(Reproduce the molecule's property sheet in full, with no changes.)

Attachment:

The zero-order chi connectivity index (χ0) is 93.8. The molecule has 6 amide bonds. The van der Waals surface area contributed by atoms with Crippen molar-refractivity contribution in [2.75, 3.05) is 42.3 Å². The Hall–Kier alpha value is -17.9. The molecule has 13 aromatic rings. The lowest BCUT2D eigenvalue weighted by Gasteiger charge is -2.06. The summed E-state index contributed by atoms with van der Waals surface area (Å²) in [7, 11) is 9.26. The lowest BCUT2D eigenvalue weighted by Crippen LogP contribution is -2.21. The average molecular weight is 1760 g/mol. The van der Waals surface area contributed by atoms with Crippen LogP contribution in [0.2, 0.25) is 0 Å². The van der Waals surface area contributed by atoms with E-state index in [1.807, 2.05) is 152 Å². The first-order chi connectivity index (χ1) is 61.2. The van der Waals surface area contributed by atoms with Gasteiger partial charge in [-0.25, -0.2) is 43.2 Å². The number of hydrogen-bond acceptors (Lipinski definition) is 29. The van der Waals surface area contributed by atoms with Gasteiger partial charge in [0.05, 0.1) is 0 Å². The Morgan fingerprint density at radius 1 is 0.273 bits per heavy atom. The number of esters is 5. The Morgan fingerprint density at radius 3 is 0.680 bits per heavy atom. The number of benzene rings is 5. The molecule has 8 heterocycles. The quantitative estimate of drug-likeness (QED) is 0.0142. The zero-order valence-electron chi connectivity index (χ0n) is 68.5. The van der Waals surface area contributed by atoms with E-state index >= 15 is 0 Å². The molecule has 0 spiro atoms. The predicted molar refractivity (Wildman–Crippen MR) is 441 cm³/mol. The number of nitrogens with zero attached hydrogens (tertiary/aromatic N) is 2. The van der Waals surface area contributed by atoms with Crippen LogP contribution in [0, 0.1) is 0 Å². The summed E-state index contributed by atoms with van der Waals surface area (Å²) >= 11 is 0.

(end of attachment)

The zero-order chi connectivity index (χ0) is 93.8. The molecule has 6 amide bonds. The van der Waals surface area contributed by atoms with Crippen molar-refractivity contribution in [2.75, 3.05) is 42.3 Å². The Hall–Kier alpha value is -17.9. The molecule has 13 aromatic rings. The lowest BCUT2D eigenvalue weighted by Gasteiger charge is -2.06. The summed E-state index contributed by atoms with van der Waals surface area (Å²) in [7, 11) is 9.26. The lowest BCUT2D eigenvalue weighted by Crippen LogP contribution is -2.21. The average molecular weight is 1760 g/mol. The van der Waals surface area contributed by atoms with Crippen LogP contribution in [0.2, 0.25) is 0 Å². The van der Waals surface area contributed by atoms with E-state index in [1.807, 2.05) is 152 Å². The first-order chi connectivity index (χ1) is 61.2. The van der Waals surface area contributed by atoms with Gasteiger partial charge in [-0.25, -0.2) is 43.2 Å². The number of hydrogen-bond acceptors (Lipinski definition) is 29. The van der Waals surface area contributed by atoms with Gasteiger partial charge in [0.05, 0.1) is 0 Å². The Morgan fingerprint density at radius 1 is 0.273 bits per heavy atom. The number of esters is 5. The Morgan fingerprint density at radius 3 is 0.680 bits per heavy atom. The number of benzene rings is 5. The molecule has 8 heterocycles. The quantitative estimate of drug-likeness (QED) is 0.0142. The zero-order valence-electron chi connectivity index (χ0n) is 68.5. The van der Waals surface area contributed by atoms with E-state index >= 15 is 0 Å². The molecule has 0 spiro atoms. The predicted molar refractivity (Wildman–Crippen MR) is 441 cm³/mol. The number of nitrogens with zero attached hydrogens (tertiary/aromatic N) is 2. The van der Waals surface area contributed by atoms with Crippen LogP contribution in [0, 0.1) is 0 Å². The summed E-state index contributed by atoms with van der Waals surface area (Å²) >= 11 is 0.